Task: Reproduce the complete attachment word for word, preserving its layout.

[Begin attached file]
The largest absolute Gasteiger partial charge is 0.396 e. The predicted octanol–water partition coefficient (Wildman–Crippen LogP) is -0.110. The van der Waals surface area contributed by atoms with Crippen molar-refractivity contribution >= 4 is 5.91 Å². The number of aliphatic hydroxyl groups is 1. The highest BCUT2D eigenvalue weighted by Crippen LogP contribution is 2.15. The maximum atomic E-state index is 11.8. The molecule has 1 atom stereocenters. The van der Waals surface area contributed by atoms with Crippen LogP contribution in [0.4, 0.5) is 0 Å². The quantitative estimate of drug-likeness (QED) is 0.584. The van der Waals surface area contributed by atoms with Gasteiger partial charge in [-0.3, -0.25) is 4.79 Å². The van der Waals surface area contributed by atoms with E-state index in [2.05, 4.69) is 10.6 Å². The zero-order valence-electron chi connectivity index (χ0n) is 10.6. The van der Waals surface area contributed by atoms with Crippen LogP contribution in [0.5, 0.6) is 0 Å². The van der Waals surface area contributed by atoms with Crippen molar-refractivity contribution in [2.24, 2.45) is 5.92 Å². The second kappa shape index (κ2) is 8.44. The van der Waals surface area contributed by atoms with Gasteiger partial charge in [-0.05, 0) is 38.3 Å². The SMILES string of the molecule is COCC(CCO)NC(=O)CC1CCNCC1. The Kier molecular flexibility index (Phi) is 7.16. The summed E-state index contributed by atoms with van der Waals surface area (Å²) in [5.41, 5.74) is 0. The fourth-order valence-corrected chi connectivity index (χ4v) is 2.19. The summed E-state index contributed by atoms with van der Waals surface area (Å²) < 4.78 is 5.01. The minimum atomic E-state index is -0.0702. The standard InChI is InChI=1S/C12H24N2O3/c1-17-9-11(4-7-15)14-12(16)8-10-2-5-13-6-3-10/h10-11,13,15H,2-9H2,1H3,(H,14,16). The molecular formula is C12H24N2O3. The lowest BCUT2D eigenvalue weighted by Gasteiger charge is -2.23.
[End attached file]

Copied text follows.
The largest absolute Gasteiger partial charge is 0.396 e. The predicted octanol–water partition coefficient (Wildman–Crippen LogP) is -0.110. The van der Waals surface area contributed by atoms with Crippen molar-refractivity contribution >= 4 is 5.91 Å². The number of aliphatic hydroxyl groups is 1. The highest BCUT2D eigenvalue weighted by Crippen LogP contribution is 2.15. The maximum atomic E-state index is 11.8. The molecule has 1 atom stereocenters. The van der Waals surface area contributed by atoms with Crippen LogP contribution in [0.4, 0.5) is 0 Å². The quantitative estimate of drug-likeness (QED) is 0.584. The van der Waals surface area contributed by atoms with Gasteiger partial charge in [-0.3, -0.25) is 4.79 Å². The van der Waals surface area contributed by atoms with E-state index in [2.05, 4.69) is 10.6 Å². The zero-order valence-electron chi connectivity index (χ0n) is 10.6. The van der Waals surface area contributed by atoms with Crippen LogP contribution in [0.5, 0.6) is 0 Å². The van der Waals surface area contributed by atoms with Crippen molar-refractivity contribution in [2.24, 2.45) is 5.92 Å². The second kappa shape index (κ2) is 8.44. The van der Waals surface area contributed by atoms with Gasteiger partial charge in [-0.05, 0) is 38.3 Å². The SMILES string of the molecule is COCC(CCO)NC(=O)CC1CCNCC1. The Kier molecular flexibility index (Phi) is 7.16. The summed E-state index contributed by atoms with van der Waals surface area (Å²) in [5.41, 5.74) is 0. The fourth-order valence-corrected chi connectivity index (χ4v) is 2.19. The summed E-state index contributed by atoms with van der Waals surface area (Å²) < 4.78 is 5.01. The minimum atomic E-state index is -0.0702. The standard InChI is InChI=1S/C12H24N2O3/c1-17-9-11(4-7-15)14-12(16)8-10-2-5-13-6-3-10/h10-11,13,15H,2-9H2,1H3,(H,14,16). The molecular formula is C12H24N2O3. The lowest BCUT2D eigenvalue weighted by Gasteiger charge is -2.23.